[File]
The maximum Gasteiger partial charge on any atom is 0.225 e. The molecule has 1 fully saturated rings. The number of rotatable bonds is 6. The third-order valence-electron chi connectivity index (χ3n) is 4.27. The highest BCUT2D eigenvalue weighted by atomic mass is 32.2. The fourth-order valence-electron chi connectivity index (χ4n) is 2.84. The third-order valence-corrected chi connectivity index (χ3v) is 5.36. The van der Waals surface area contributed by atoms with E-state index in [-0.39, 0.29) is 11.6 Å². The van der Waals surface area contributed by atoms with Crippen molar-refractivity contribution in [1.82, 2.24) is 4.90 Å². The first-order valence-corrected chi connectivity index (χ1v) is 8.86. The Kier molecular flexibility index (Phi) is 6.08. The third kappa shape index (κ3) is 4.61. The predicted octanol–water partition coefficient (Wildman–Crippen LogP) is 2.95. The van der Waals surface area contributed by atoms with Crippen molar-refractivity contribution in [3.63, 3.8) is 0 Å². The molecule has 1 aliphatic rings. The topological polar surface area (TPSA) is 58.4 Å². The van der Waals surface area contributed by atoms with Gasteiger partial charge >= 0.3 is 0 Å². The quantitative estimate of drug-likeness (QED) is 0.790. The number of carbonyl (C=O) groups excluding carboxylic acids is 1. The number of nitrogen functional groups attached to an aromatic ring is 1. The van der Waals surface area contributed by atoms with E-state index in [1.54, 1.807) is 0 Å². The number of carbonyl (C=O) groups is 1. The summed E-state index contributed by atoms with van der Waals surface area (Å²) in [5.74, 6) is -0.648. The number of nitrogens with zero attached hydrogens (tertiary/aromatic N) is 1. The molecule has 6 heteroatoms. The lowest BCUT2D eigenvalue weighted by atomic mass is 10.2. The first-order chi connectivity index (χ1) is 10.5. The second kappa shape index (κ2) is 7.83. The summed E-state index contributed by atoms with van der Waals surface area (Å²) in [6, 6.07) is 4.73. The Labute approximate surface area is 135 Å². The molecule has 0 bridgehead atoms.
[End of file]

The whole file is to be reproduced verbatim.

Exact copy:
The maximum Gasteiger partial charge on any atom is 0.225 e. The molecule has 1 fully saturated rings. The number of rotatable bonds is 6. The third-order valence-electron chi connectivity index (χ3n) is 4.27. The highest BCUT2D eigenvalue weighted by atomic mass is 32.2. The fourth-order valence-electron chi connectivity index (χ4n) is 2.84. The third-order valence-corrected chi connectivity index (χ3v) is 5.36. The van der Waals surface area contributed by atoms with E-state index in [-0.39, 0.29) is 11.6 Å². The van der Waals surface area contributed by atoms with Crippen molar-refractivity contribution in [1.82, 2.24) is 4.90 Å². The first-order valence-corrected chi connectivity index (χ1v) is 8.86. The Kier molecular flexibility index (Phi) is 6.08. The third kappa shape index (κ3) is 4.61. The predicted octanol–water partition coefficient (Wildman–Crippen LogP) is 2.95. The van der Waals surface area contributed by atoms with Crippen molar-refractivity contribution in [3.63, 3.8) is 0 Å². The molecule has 1 aliphatic rings. The topological polar surface area (TPSA) is 58.4 Å². The van der Waals surface area contributed by atoms with Gasteiger partial charge >= 0.3 is 0 Å². The quantitative estimate of drug-likeness (QED) is 0.790. The number of carbonyl (C=O) groups excluding carboxylic acids is 1. The number of nitrogen functional groups attached to an aromatic ring is 1. The van der Waals surface area contributed by atoms with E-state index in [1.54, 1.807) is 0 Å². The number of carbonyl (C=O) groups is 1. The summed E-state index contributed by atoms with van der Waals surface area (Å²) in [5.74, 6) is -0.648. The number of nitrogens with zero attached hydrogens (tertiary/aromatic N) is 1. The molecule has 6 heteroatoms. The lowest BCUT2D eigenvalue weighted by atomic mass is 10.2. The first-order chi connectivity index (χ1) is 10.5. The second kappa shape index (κ2) is 7.83. The summed E-state index contributed by atoms with van der Waals surface area (Å²) in [6, 6.07) is 4.73. The Labute approximate surface area is 135 Å². The molecule has 0 bridgehead atoms.